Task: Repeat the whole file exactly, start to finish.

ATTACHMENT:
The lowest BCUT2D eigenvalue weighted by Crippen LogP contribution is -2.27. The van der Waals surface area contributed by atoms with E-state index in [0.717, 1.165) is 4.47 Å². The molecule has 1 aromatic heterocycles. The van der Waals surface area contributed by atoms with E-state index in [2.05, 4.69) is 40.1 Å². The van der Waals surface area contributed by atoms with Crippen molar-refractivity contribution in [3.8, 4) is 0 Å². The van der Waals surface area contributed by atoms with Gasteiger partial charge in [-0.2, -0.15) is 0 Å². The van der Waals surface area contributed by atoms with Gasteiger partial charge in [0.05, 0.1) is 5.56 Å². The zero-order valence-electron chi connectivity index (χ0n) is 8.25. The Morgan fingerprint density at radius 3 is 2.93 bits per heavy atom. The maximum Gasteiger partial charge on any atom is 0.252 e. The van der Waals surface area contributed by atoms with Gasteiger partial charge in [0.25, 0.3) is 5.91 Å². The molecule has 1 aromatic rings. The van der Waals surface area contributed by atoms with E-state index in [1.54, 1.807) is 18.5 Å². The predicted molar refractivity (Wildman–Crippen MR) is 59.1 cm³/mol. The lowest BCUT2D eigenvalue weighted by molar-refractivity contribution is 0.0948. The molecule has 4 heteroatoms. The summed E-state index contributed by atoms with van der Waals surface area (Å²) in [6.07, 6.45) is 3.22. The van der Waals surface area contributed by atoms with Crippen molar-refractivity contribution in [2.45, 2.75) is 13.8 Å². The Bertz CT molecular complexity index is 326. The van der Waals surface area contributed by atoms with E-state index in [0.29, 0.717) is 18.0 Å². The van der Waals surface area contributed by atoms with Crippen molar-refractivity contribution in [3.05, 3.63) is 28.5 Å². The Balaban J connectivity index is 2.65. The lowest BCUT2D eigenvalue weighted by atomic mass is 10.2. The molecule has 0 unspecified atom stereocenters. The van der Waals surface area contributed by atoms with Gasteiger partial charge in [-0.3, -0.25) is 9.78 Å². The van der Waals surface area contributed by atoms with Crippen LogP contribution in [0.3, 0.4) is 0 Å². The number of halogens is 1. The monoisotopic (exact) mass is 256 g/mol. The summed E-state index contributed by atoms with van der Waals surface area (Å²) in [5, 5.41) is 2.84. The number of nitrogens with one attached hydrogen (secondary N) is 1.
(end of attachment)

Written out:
The lowest BCUT2D eigenvalue weighted by Crippen LogP contribution is -2.27. The van der Waals surface area contributed by atoms with E-state index in [0.717, 1.165) is 4.47 Å². The molecule has 1 aromatic heterocycles. The van der Waals surface area contributed by atoms with E-state index in [2.05, 4.69) is 40.1 Å². The van der Waals surface area contributed by atoms with Crippen molar-refractivity contribution in [3.8, 4) is 0 Å². The van der Waals surface area contributed by atoms with Gasteiger partial charge in [-0.2, -0.15) is 0 Å². The van der Waals surface area contributed by atoms with Gasteiger partial charge in [0.05, 0.1) is 5.56 Å². The zero-order valence-electron chi connectivity index (χ0n) is 8.25. The Morgan fingerprint density at radius 3 is 2.93 bits per heavy atom. The maximum Gasteiger partial charge on any atom is 0.252 e. The van der Waals surface area contributed by atoms with Gasteiger partial charge in [0.25, 0.3) is 5.91 Å². The molecule has 1 aromatic rings. The van der Waals surface area contributed by atoms with E-state index in [1.54, 1.807) is 18.5 Å². The predicted molar refractivity (Wildman–Crippen MR) is 59.1 cm³/mol. The lowest BCUT2D eigenvalue weighted by molar-refractivity contribution is 0.0948. The molecule has 4 heteroatoms. The summed E-state index contributed by atoms with van der Waals surface area (Å²) in [6.07, 6.45) is 3.22. The van der Waals surface area contributed by atoms with Crippen molar-refractivity contribution in [2.45, 2.75) is 13.8 Å². The Bertz CT molecular complexity index is 326. The van der Waals surface area contributed by atoms with E-state index in [0.29, 0.717) is 18.0 Å². The van der Waals surface area contributed by atoms with Crippen molar-refractivity contribution in [3.05, 3.63) is 28.5 Å². The Balaban J connectivity index is 2.65. The lowest BCUT2D eigenvalue weighted by atomic mass is 10.2. The molecule has 0 unspecified atom stereocenters. The van der Waals surface area contributed by atoms with Gasteiger partial charge in [-0.3, -0.25) is 9.78 Å². The van der Waals surface area contributed by atoms with Crippen LogP contribution in [0.3, 0.4) is 0 Å². The number of halogens is 1. The monoisotopic (exact) mass is 256 g/mol. The summed E-state index contributed by atoms with van der Waals surface area (Å²) in [5, 5.41) is 2.84. The number of nitrogens with one attached hydrogen (secondary N) is 1.